Categories:

Data Pipeline DDL

Lists the tasks for which you have access privileges. The command can be used to list tasks for the current/specified database or schema, or across your entire account.

The output returns task metadata and properties, ordered lexicographically by database, schema, and task name (see Output in this topic for descriptions of the output columns). This is important to note if you wish to filter the results using the provided filters.

## Syntax¶

SHOW [ TERSE ] TASKS [ LIKE '<pattern>' ]
[ IN { ACCOUNT | DATABASE [ <db_name> ] | [ SCHEMA ] [ <schema_name> ] } ]
[ STARTS WITH '<name_string>' ]
[ LIMIT <rows> [ FROM '<name_string>' ] ]


## Parameters¶

TERSE

Returns only a subset of the output columns:

• created_on

• name

• kind (shows NULL for all task records)

• database_name

• schema_name

• schedule

LIKE 'pattern'

Filters the command output by object name. The filter uses case-insensitive pattern matching, with support for SQL wildcard characters (% and _).

For example, the following patterns return the same results:

... LIKE '%testing%' ...
... LIKE '%TESTING%' ...
IN ACCOUNT | [ DATABASE ] db_name | [ SCHEMA ] schema_name

Specifies the scope of the command, which determines whether the command lists records only for the current/specified database or schema, or across your entire account:

The DATABASE or SCHEMA keyword is not required; you can set the scope by specifying only the database or schema name. Likewise, the database or schema name is not required if the session currently has a database in use.

• If DATABASE or SCHEMA is specified without a name and the session does not currently have a database in use, the parameter has no effect on the output.

• If SCHEMA is specified with a name and the session does not currently have a database in use, the schema name must be fully qualified with the database name (e.g. testdb.testschema).

Default: Depends on whether the session currently has a database in use:

• Database: DATABASE is the default (i.e. the command returns the objects you have privileges to view in the database).

• No database: ACCOUNT is the default (i.e. the command returns the objects you have privileges to view in your account).

STARTS WITH 'name_string'

Filters the command output based on the string of characters that appear at the beginning of the object name. The string must be enclosed in single quotes and is case-sensitive. For example, the following return different results:

... STARTS WITH 'B' ...
... STARTS WITH 'b' ...
LIMIT rows [ FROM 'name_string' ]

Enables “pagination” of the results by limiting the maximum number of rows returned. Note that the actual number of rows returned may be less than the specified limit (e.g. the number of objects is less than the specified limit).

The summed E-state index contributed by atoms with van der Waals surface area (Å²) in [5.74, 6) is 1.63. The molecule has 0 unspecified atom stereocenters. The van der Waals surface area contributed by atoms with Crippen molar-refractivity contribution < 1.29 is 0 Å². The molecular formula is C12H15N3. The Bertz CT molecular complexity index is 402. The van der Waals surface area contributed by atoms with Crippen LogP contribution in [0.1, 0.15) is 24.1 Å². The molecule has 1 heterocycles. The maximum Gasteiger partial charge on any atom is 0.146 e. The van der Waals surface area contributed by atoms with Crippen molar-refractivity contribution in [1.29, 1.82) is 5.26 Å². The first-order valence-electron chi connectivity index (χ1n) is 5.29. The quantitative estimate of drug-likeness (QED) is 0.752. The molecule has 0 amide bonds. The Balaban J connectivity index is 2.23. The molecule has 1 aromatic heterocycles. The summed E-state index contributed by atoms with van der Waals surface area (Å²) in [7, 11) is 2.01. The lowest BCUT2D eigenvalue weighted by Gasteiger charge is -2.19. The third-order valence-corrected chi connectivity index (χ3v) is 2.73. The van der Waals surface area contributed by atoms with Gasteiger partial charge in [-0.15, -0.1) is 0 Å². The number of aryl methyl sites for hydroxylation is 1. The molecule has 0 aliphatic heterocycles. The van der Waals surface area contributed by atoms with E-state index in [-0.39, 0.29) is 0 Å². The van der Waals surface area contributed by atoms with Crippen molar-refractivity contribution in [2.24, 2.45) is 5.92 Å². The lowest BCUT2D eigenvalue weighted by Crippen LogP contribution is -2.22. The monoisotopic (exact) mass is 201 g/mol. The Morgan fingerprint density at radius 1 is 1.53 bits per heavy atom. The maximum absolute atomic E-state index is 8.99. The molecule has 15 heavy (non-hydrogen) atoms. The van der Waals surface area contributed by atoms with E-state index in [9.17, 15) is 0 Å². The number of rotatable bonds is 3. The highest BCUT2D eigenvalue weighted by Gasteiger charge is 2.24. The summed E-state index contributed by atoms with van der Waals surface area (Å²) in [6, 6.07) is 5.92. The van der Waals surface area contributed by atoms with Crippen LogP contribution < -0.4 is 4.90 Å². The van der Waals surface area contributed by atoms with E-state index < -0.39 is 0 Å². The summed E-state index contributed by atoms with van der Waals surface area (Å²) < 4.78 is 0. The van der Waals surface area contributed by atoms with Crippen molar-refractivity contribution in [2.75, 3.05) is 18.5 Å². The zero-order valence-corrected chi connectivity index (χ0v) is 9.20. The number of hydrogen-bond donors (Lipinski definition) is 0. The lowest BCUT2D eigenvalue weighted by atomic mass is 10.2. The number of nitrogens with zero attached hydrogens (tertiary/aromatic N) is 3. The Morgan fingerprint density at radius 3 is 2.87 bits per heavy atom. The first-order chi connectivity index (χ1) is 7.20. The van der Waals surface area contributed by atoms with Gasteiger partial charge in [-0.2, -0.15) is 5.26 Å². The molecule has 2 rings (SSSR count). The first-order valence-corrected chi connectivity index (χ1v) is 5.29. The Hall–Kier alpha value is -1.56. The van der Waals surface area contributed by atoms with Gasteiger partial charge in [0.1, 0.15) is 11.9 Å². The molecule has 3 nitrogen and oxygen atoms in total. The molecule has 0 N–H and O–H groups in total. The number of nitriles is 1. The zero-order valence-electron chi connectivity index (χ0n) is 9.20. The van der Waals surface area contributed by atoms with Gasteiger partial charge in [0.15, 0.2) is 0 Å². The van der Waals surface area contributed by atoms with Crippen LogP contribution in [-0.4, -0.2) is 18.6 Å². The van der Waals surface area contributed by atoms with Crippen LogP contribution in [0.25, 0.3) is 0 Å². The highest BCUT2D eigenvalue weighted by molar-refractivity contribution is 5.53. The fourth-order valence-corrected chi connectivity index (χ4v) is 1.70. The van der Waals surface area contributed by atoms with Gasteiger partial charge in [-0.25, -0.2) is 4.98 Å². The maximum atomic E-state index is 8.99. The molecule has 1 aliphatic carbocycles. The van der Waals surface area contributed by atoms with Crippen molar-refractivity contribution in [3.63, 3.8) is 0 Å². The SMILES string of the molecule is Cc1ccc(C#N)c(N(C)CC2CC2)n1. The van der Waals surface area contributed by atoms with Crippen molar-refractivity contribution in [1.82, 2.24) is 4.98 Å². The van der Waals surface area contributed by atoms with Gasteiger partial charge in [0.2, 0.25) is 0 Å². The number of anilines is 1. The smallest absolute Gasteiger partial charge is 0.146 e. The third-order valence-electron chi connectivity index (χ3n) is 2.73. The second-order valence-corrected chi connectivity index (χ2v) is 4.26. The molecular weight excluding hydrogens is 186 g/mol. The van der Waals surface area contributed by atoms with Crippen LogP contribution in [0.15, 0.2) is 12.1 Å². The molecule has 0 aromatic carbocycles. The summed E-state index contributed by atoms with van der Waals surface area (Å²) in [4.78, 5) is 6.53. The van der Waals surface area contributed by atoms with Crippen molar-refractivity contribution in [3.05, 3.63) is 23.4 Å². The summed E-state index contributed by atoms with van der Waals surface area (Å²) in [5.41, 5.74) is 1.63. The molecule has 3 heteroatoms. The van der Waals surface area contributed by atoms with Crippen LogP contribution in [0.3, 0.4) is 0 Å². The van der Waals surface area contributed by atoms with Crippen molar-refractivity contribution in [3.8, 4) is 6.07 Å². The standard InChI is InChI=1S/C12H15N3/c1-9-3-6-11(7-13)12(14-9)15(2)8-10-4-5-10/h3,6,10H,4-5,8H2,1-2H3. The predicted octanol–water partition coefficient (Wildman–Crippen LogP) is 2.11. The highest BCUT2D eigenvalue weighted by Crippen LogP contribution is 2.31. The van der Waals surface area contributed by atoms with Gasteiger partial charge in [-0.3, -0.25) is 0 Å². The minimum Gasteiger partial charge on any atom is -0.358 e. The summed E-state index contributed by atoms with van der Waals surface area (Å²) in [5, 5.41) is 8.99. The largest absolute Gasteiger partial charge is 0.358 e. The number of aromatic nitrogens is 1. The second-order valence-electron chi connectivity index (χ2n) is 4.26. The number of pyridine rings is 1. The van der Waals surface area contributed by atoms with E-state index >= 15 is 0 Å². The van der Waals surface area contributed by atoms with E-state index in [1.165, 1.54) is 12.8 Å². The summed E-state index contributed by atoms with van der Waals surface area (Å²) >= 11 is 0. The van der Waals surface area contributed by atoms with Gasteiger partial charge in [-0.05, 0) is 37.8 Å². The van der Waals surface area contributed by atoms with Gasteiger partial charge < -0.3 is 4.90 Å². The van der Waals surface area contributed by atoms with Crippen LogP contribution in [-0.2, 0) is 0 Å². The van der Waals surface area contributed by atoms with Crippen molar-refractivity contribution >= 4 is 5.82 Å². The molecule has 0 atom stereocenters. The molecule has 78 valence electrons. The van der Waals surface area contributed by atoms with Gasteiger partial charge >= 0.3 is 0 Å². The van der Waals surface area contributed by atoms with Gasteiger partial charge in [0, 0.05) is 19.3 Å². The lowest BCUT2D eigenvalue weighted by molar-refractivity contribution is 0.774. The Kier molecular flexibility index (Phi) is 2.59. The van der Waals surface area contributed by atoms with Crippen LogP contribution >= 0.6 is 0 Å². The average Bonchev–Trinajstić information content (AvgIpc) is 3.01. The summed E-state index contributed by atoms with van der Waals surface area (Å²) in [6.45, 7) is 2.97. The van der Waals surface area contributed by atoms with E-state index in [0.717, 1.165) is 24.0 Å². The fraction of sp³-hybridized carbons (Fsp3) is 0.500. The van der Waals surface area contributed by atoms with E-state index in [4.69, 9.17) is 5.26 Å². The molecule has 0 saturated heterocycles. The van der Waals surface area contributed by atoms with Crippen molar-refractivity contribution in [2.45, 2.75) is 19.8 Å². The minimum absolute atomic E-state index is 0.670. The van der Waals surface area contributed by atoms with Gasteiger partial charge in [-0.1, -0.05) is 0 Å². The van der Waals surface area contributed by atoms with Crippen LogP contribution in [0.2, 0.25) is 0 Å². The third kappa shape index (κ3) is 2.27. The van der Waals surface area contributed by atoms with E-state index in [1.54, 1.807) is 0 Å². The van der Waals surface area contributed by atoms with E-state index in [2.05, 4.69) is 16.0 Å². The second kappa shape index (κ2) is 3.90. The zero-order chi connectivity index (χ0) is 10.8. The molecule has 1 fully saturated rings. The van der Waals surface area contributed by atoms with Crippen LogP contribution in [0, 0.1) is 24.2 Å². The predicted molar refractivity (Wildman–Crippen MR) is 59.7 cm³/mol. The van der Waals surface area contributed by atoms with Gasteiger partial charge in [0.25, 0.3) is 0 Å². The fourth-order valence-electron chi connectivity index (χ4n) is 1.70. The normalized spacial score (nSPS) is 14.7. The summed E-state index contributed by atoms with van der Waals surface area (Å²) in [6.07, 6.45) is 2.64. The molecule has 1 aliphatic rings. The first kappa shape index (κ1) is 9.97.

This clause can also include a FROM subclause, effectively serving as a “cursor” for the results. This enables fetching the specified number of rows following the first row whose object name matches the specified string:

• The string must be enclosed in single quotes and is case-sensitive.

• The string does not have to include the full object name; partial names are supported.

Note

FROM can be combined with STARTS WITH in the same statement; however, both conditions must be met or they cancel out each other and no results are returned. In addition, objects are returned in lexicographic order by name, so FROM only returns rows with a higher lexicographic value than the rows returned by STARTS WITH.

For example:

• ... STARTS WITH 'A' LIMIT ... FROM 'B' would return no results.

• ... STARTS WITH 'B' LIMIT ... FROM 'A' would return no results.

• ... STARTS WITH 'A' LIMIT ... FROM 'AB' would return results (if any rows match the input strings).

## Usage Notes¶

• Only returns rows for a task owner (i.e. the role with the OWNERSHIP privilege on a task) or a role with either the MONITOR or OPERATE privilege on a task.

• The command does not require a running warehouse to execute.

• The value for LIMIT rows cannot exceed 10000. If LIMIT rows is omitted, the command results in an error if the result set is larger than 10K rows.

• To post-process the output of this command, you can use the RESULT_SCAN function, which treats the output as a table that can be queried.

## Output¶

The command output provides table properties and metadata in the following columns:

| created_on | name | id | database_name | schema_name | owner | comment | warehouse | schedule | predecessors | state | definition | condition | allow_overlapping_execution |


Column

Description

created_on

Date and time when the task was created.

name

id

Unique identifier for each task. Note that recreating a task (using CREATE OR REPLACE TASK) essentially creates a new task, which has a new ID.

database_name

Database in which the task is stored.

schema_name

Schema in which the task is stored.

owner

Role that owns the task (i.e. has the OWNERSHIP privilege on the task)

comment

warehouse

Warehouse that provides the required resources to run the task.

schedule

Schedule for running the task. Displays NULL if no schedule is specified.

predecessors

state

‘Started’ or ‘Suspended’ based on the current state of the task.

definition

SQL statements executed when the task runs.

condition

Condition specified in the WHEN clause for the task.

allow_overlapping_execution

For root tasks in a tree, displays TRUE if overlapping execution of the tree is explicitly allowed. For child tasks in a tree, displays NULL.

Show all the tasks whose name starts with line that you have privileges to view in the tpch.public schema:
SHOW TASKS LIKE 'line%' IN tpch.public;

Show all the tasks that you have privileges to view in the tpch.public schema:
SHOW TASKS IN tpch.public;